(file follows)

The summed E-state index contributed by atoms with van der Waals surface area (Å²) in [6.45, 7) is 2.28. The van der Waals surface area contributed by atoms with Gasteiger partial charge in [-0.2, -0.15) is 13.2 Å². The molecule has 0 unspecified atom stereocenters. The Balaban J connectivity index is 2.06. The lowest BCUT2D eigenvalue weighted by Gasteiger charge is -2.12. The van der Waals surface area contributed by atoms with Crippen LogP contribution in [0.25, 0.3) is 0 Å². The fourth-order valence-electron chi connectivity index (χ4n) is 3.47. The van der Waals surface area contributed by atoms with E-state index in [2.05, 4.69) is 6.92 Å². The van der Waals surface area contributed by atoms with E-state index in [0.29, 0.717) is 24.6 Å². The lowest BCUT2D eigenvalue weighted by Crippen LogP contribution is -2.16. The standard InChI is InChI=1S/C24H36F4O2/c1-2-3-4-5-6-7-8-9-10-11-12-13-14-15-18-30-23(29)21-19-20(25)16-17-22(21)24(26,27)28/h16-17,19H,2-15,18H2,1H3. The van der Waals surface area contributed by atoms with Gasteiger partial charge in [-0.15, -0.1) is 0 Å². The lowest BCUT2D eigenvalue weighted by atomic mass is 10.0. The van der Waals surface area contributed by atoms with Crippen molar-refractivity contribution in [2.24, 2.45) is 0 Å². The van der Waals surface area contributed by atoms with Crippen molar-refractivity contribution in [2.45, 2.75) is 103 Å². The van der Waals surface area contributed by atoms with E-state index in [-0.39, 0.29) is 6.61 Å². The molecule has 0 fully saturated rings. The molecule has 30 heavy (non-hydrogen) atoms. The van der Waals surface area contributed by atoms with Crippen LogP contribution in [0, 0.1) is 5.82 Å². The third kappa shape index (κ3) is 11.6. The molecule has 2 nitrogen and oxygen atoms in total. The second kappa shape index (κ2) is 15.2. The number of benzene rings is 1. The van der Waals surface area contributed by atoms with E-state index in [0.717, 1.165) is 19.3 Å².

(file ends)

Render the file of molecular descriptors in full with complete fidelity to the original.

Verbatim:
The summed E-state index contributed by atoms with van der Waals surface area (Å²) in [6.45, 7) is 2.28. The van der Waals surface area contributed by atoms with Gasteiger partial charge in [-0.2, -0.15) is 13.2 Å². The molecule has 0 unspecified atom stereocenters. The Balaban J connectivity index is 2.06. The lowest BCUT2D eigenvalue weighted by Gasteiger charge is -2.12. The van der Waals surface area contributed by atoms with Crippen LogP contribution in [0.25, 0.3) is 0 Å². The fourth-order valence-electron chi connectivity index (χ4n) is 3.47. The van der Waals surface area contributed by atoms with E-state index in [2.05, 4.69) is 6.92 Å². The van der Waals surface area contributed by atoms with E-state index in [0.29, 0.717) is 24.6 Å². The lowest BCUT2D eigenvalue weighted by Crippen LogP contribution is -2.16. The standard InChI is InChI=1S/C24H36F4O2/c1-2-3-4-5-6-7-8-9-10-11-12-13-14-15-18-30-23(29)21-19-20(25)16-17-22(21)24(26,27)28/h16-17,19H,2-15,18H2,1H3. The van der Waals surface area contributed by atoms with Gasteiger partial charge in [-0.15, -0.1) is 0 Å². The lowest BCUT2D eigenvalue weighted by atomic mass is 10.0. The van der Waals surface area contributed by atoms with Crippen molar-refractivity contribution in [2.24, 2.45) is 0 Å². The van der Waals surface area contributed by atoms with Crippen molar-refractivity contribution in [2.45, 2.75) is 103 Å². The van der Waals surface area contributed by atoms with E-state index in [-0.39, 0.29) is 6.61 Å². The molecule has 0 fully saturated rings. The molecule has 30 heavy (non-hydrogen) atoms. The van der Waals surface area contributed by atoms with Crippen LogP contribution in [0, 0.1) is 5.82 Å². The third kappa shape index (κ3) is 11.6. The molecule has 2 nitrogen and oxygen atoms in total. The second kappa shape index (κ2) is 15.2. The number of benzene rings is 1. The van der Waals surface area contributed by atoms with E-state index in [0.717, 1.165) is 19.3 Å².